Corospondent October 2017

Corospondent - October 2017

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Notes from my Inbox - October 2017

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Pieter Koekemoer

Pieter Koekemoer

Pieter is head of the personal investments business. His key responsibility is to ensure exceptional client service through a combination of appropriate product, relevant market information and good client outcomes.

Our big news this quarter is a meaningful fee cut across our international and lower-risk funds. We are simplifying the fee structure across our flagship multi-asset funds to the same flat fee – regardless of risk budget or geographical profile. This change follows a comprehensive fee review in 2015 that has already added significant value to our clients’ portfolios.

Equity market returns recovered strongly since June. At the time of writing, the FTSE/JSE Capped All Share Index recorded a 15% return in the year to date, compared to just more than 2% at the end of June. The MSCI All Country World Index showed a similar gain, with a 17% year to date rand return. Equity markets often move quickly, as we have seen recently. If you are not there, you end up missing out. The recent gains follow a roughly three-year period of mediocre returns from local shares, which motivated especially more conservative investors to switch from low-risk multi-asset funds with some equity exposure (for example, Coronation Balanced Defensive) to even more stable managed income funds (for example, Coronation Strategic Income). This is an understandable but unfortunate trend, which we unpack in more detail on page 6.

We also want to draw your attention to an overhaul of our approach to client reporting. We will start implementation with new transaction confirmations and statements that will be rolled out during November. Our aim is to simplify the documents we send you and provide you with more meaningful and relevant information. We hope that you will like the changes.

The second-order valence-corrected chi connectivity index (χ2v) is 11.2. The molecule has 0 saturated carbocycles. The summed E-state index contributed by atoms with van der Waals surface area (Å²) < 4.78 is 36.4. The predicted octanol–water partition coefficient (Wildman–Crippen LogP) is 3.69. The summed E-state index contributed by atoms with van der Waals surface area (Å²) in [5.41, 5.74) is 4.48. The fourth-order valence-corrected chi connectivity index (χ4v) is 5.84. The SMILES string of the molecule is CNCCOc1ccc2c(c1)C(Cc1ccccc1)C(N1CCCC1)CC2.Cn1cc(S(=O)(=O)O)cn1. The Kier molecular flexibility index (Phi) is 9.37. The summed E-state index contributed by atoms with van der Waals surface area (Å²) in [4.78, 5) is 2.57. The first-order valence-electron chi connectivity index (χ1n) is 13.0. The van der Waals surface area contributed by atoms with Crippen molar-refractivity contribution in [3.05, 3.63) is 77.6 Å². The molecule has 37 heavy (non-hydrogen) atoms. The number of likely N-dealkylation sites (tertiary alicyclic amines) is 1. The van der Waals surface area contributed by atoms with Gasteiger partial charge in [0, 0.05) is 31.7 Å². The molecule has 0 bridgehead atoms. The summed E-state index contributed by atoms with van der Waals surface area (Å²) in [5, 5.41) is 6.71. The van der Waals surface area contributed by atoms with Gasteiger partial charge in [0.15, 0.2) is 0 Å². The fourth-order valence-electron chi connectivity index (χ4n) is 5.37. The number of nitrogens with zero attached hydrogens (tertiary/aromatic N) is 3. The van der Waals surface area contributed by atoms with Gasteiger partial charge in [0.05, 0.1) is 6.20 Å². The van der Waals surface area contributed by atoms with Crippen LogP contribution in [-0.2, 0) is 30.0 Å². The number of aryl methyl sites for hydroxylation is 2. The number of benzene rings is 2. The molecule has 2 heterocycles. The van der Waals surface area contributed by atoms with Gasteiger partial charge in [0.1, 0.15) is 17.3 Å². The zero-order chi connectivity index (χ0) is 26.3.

RETIREMENT DEFAULT REGULATIONS

I was pleased to read that the latest Nobel prize in economics was awarded to professor Richard Thaler, whose research in behavioural economics uncovered the importance of ‘nudging’ people into making better decisions for the long term without removing their individual freedom of choice. You can see the influence of his thinking in the new retirement default regulations which were recently adopted in SA. This initiative is a rare example of enlightened policymaking, which is likely to help many South Africans to retire more comfortably.

The core idea shaping the regulations is to make sure that retirement fund trustees provide more guidance to fund members at the most important decisionmaking points, without limiting their ability to make different choices if they deem such choices to be more appropriate to their specific needs. It requires all retirement funds to have a default investment portfolio; to make it the default to preserve retirement benefits when changing employers; and to have access to a trustee-endorsed retirement income option at the point of retirement. The regulations will come into effect on 1 March 2019 to give funds adequate time to implement the necessary changes.

IN THIS EDITION

Unfortunately not all the news is good. This issue of Corospondent examines some of the concerning geopolitical headlines that have dominated the news for some time. To give context and analysis, we turned to the chief foreign affairs commentator at the Financial Times, Gideon Rachman, for his insights. On page 13 is his exclusive assessment of the current Korean crisis. In a sobering read, he warns of the risk of nuclear attacks if the North Korean leader is faced with the prospect of the collapse of his regime.

While the global environment seems overcast, Europe is shakily emerging as an unexpected bright spot. Our economist Marie Antelme explores the reprieve granted to the continent after the latest round of elections. She argues that Europe should embrace this window of opportunity for economic reform.

Bitcoin has become an unavoidable topic. When the Financial Times runs a headline confirming that the CEOs of the world’s largest asset manager and the US’s largest bank agree on the need to ‘crush’ Bitcoin, you know that the topic has taken on supernova status. On page 8, Neville Chester dissects and destroys the investment case for the current batch of cryptocurrencies. While we remain excited about the possibilities of blockchain technology and expect reputable digital currencies soon, we do not believe one of the current contenders will play this role.

There is no shortage of true investment opportunities in this edition, and we include analysis of the SA retail group Spar and of Airbus, the European aircraft manufacturer. Airbus has long been an unloved stock and may look like an unexpected addition to our portfolios, especially our Global Emerging Markets Fund. But our extensive research shows that Airbus is trading well below our estimate of its fair value, and that the company has a long runway (yes, pun intended) of growth.

This is a bumper edition – we hope you enjoy the read.

To view this edition, click here